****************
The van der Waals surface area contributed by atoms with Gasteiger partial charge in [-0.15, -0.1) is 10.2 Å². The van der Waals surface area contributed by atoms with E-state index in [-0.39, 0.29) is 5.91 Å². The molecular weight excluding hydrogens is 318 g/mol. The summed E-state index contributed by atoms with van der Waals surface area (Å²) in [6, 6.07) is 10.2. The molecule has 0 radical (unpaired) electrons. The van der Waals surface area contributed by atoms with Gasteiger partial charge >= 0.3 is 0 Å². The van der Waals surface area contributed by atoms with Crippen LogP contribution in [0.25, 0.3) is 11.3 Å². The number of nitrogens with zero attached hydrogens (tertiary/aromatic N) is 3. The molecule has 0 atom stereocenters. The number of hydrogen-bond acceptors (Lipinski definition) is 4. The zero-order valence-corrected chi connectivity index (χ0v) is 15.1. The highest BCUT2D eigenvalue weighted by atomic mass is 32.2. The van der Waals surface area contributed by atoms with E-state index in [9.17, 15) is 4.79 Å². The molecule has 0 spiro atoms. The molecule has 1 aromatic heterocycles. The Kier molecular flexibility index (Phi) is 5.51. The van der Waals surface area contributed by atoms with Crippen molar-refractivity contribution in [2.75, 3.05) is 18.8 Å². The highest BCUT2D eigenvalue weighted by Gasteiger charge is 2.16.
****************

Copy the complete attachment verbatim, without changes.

The van der Waals surface area contributed by atoms with Gasteiger partial charge in [-0.15, -0.1) is 10.2 Å². The van der Waals surface area contributed by atoms with E-state index in [-0.39, 0.29) is 5.91 Å². The molecular weight excluding hydrogens is 318 g/mol. The summed E-state index contributed by atoms with van der Waals surface area (Å²) in [6, 6.07) is 10.2. The molecule has 0 radical (unpaired) electrons. The van der Waals surface area contributed by atoms with Gasteiger partial charge >= 0.3 is 0 Å². The van der Waals surface area contributed by atoms with Crippen LogP contribution in [0.25, 0.3) is 11.3 Å². The number of nitrogens with zero attached hydrogens (tertiary/aromatic N) is 3. The molecule has 0 atom stereocenters. The number of hydrogen-bond acceptors (Lipinski definition) is 4. The zero-order valence-corrected chi connectivity index (χ0v) is 15.1. The highest BCUT2D eigenvalue weighted by atomic mass is 32.2. The van der Waals surface area contributed by atoms with E-state index in [9.17, 15) is 4.79 Å². The molecule has 0 spiro atoms. The molecule has 1 aromatic heterocycles. The Kier molecular flexibility index (Phi) is 5.51. The van der Waals surface area contributed by atoms with Crippen molar-refractivity contribution in [2.75, 3.05) is 18.8 Å². The highest BCUT2D eigenvalue weighted by Gasteiger charge is 2.16.